Since the recession began in 2007, there's been a steady increase in the number of college graduates joining the armed forces. The Navy and Army have seen the biggest jumps. About 60 percent more college grads joined the Navy last year than in 2007.

For some of them, it's a job some would never have imagined for themselves just a few years ago.

Not 'What I Thought I'd Be Doing'

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6:31am

Sat August 18, 2012
Business

In Wall Street 2.0, Computers Are King

Originally published on Sat August 18, 2012 3:03 pm

Weekend Edition Saturday host Scott Simon talks to Sean Gourley, physicist and founder of quid.com, about the computers that trade stock shares faster than human minds can comprehend.

6:31am

Sat August 18, 2012
Business

Settlement Shines Light On N.Y. Regulator, Agency

Originally published on Sat August 18, 2012 5:03 pm

Benjamin Lawsky, superintendent of New York state's Department of Financial Services, got British bank Standard Chartered to pay a $340 million settlement over allegations that it schemed with the Iranian government to launder billions of dollars.
Bloomberg via Getty Images

Banking industry officials say it's unheard of: A state regulator, flying solo, threatens to take away the state license of a global bank — and then secures a very public settlement.

That's exactly what happened in New York this past week, when the state's Department of Financial Services reached a settlement with Britain's Standard Chartered Bank over allegations that it schemed with the Iranian government to launder billions of dollars.

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12:50pm

Fri August 17, 2012
The Salt

Rwandan Coffee Farmers Turn Premium Beans Into Harvest Gold

Originally published on Mon October 15, 2012 11:04 am

Welcome to Rwanda's coffee land, where some of the world's best coffee is grown. Here, Minani Anastase, president of Musasa Coffee Cooperative in northern Rwanda, looks over the coffee drying tables.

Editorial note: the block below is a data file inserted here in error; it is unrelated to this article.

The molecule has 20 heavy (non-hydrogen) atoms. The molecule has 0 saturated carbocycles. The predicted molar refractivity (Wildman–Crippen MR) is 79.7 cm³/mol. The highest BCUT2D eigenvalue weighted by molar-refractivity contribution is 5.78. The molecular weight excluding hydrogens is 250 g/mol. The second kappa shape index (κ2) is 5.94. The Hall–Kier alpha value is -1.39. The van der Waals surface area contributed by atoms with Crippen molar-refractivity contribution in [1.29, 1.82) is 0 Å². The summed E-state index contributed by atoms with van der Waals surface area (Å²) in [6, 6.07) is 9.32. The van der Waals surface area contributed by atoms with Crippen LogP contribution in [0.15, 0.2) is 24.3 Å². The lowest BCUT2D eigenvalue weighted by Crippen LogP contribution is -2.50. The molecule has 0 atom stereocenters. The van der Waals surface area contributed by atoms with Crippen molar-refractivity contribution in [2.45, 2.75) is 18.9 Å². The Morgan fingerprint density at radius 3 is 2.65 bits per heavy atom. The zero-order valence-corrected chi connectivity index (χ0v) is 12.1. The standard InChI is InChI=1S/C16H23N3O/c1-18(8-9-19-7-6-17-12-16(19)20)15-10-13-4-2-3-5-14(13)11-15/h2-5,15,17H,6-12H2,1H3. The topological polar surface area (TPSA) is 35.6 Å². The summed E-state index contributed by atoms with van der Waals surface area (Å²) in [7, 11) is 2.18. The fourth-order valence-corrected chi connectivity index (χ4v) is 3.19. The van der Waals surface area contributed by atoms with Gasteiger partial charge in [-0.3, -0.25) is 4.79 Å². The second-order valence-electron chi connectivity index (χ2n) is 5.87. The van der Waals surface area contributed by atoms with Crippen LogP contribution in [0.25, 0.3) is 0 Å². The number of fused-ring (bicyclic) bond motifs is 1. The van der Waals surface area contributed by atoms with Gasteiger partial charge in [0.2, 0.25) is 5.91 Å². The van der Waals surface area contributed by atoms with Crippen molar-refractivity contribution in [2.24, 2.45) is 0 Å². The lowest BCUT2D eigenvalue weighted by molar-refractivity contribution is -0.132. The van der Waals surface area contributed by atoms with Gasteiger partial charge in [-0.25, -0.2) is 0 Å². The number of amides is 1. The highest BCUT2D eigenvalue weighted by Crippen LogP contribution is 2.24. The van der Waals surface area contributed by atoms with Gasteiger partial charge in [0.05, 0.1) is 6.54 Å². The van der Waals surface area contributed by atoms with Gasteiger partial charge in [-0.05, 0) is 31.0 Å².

Courtesy of Jonathan Kalan

Yesterday on All Things Considered, Allison Aubrey explained how coffee is the new wine — or, at least, how our morning brew is catching up with the evening Chardonnay in terms of our appreciation for its flavor and textures. And that's piquing our interest in learning where our coffee comes from.

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12:11pm

Fri August 17, 2012
Shots - Health Blog

When Does Mom's Blog Become An Ad?

Some mommy bloggers threw parties with Madagascar 3-themed activities for kids. Here's one suggestion from Merck's Children's Claritin Facebook page.
Facebook

Blogging about being a mom is a booming business. And the popularity of these blogs has spawned an industry that turns some of the moms into virtual product reps.

With companies and conferences devoted to connecting moms with industry, regulatory agencies that keep track of truthfulness and transparency in advertising are struggling to keep up.

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10:57am

Fri August 17, 2012
The Two-Way

Insurer Will Pay In Case That Quickly Went Viral

Originally published on Fri August 17, 2012 11:20 am

Monday, New York comedian Matt Fisher wrote a very serious blog post headlined "My Sister Paid Progressive Insurance to Defend Her Killer In Court."

It quickly drew considerable attention on the Web, bad publicity for Progresssive Insurance and coverage from national news outlets because he laid out a sad story: